ADEN/GENEVA (Reuters) - A ship carrying food aid for Aden’s beleaguered population docked in the southern Yemeni port on Tuesday, the first in months of warfare that have devastated the city, as rival factions fought in the northern suburbs.
The ship carried enough U.N. food aid to feed 180,000 people for a month, a small measure of relief for a city that has been severely damaged by the conflict between Houthi militiamen and forces loyal to deposed President Abd-Rabbu Mansour Hadi.
It had been anchored off Aden since June 26 but had to wait for a safe opportunity to berth, the World Food Programme said.
“WFP made repeated attempts to send ships to Aden, all of which until today were blocked due to severe fighting in the port area,” a statement said.
The delivery was the largest in months. Two U.N. truck convoys had made it through by land last week but the airport, the scene of heavy combat, has been closed.
Residents said loyalist fighters backed by Saudi-led air strikes battled to take back Aden’s northern suburbs from the Iranian-allied Houthis on Tuesday after completing their capture of the city centre.
The Houthi militia and its army allies traded artillery fire with the Saudi-backed forces in the Dar Saad and al Alam areas.
Residents and local fighters said Houthi shelling killed a family of eight in Dar Saad area.
Assisted by the air strikes, local anti-Houthi forces broke months of stalemate in Aden last week by seizing the airport and then driving the Houthis out of their last redoubt in the west of the city.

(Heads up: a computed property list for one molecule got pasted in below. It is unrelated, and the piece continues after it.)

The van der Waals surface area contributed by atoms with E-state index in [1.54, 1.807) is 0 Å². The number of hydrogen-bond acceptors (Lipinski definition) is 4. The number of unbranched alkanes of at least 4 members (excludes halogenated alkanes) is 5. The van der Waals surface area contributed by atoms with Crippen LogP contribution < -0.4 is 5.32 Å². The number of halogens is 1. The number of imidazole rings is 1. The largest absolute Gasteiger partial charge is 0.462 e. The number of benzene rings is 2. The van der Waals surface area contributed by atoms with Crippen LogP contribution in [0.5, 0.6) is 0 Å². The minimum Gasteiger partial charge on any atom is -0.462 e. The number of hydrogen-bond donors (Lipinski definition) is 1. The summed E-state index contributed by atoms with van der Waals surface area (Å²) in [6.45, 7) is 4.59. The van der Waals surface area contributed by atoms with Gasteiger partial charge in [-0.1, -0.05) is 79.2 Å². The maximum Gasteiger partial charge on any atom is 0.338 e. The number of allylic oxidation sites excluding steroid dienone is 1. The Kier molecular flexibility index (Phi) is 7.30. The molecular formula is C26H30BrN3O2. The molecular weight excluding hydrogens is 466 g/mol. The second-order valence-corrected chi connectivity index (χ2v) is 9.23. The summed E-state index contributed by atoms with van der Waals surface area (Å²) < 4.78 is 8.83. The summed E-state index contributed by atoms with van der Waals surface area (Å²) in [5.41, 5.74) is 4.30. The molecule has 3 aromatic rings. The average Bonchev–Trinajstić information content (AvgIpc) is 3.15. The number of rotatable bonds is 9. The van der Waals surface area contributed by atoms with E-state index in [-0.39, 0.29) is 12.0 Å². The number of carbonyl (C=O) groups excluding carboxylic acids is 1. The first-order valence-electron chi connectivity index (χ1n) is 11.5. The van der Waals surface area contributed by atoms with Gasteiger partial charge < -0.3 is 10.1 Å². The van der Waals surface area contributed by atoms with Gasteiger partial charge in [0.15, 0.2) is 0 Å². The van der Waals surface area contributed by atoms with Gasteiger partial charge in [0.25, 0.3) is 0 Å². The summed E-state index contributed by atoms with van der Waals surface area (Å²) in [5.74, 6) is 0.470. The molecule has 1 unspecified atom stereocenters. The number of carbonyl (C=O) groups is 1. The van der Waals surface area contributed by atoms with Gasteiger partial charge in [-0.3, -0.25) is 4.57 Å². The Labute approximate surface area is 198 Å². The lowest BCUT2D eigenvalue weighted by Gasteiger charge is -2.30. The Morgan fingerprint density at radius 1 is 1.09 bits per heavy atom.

Saudi Arabia intervened in Yemen’s war on March 26 in an effort to stop Houthi forces taking Aden, the last city nominally controlled by Hadi. Riyadh says it wants to restore Hadi to power in the capital Sanaa, which the Houthis seized in September.
Almost four months of air raids and civil war have killed more than 3,500 people in Yemen. Aden has suffered especially, with acute shortages of food, medicine and fuel.
Aden and the other southern provinces of Yemen have been largely inaccessible to U.N. food aid, and about 13 million people - more than half the population - are thought to be in dire need of food.
“More WFP-chartered ships are on stand-by near Aden carrying fuel and more food. WFP is working to channel food through Aden to people in need of humanitarian assistance particularly in Yemen’s southern governorates, which are largely inaccessible because of fighting,” a WFP spokesman said.
Hadi’s administration and the Arab military alliance are seeking to secure the city and make it a base from which to challenge Houthi control over most of the rest of Yemen.
“We’re in an operation to complete the extension of our control over the city of Aden and to confront the Houthi presence at its entrances,” a leader in a local militia told Reuters by phone.
Local fighters said they advanced to the area of Aqqan in Lahj province directly north of Aden, and that Arab air strikes killed around 8 Houthi fighters there and pounded the militia’s positions in the nearby southern province of Dhalea.
A technical team from the United Arab Emirates had arrived to repair the battle-damaged international airport, fighters said.
Officials in the anti-Houthi forces say their offensive had been planned for weeks and benefited from training and arms deliveries from Saudi Arabia and the UAE.
The Emirates’ official news agency WAM said on Tuesday that an officer from the country had been killed in the service of the Arab campaign, but did not specify where.
Additional reporting by Sandy Azmy; Writing by Noah Browning and William Maclean; Editing by Angus MacSwan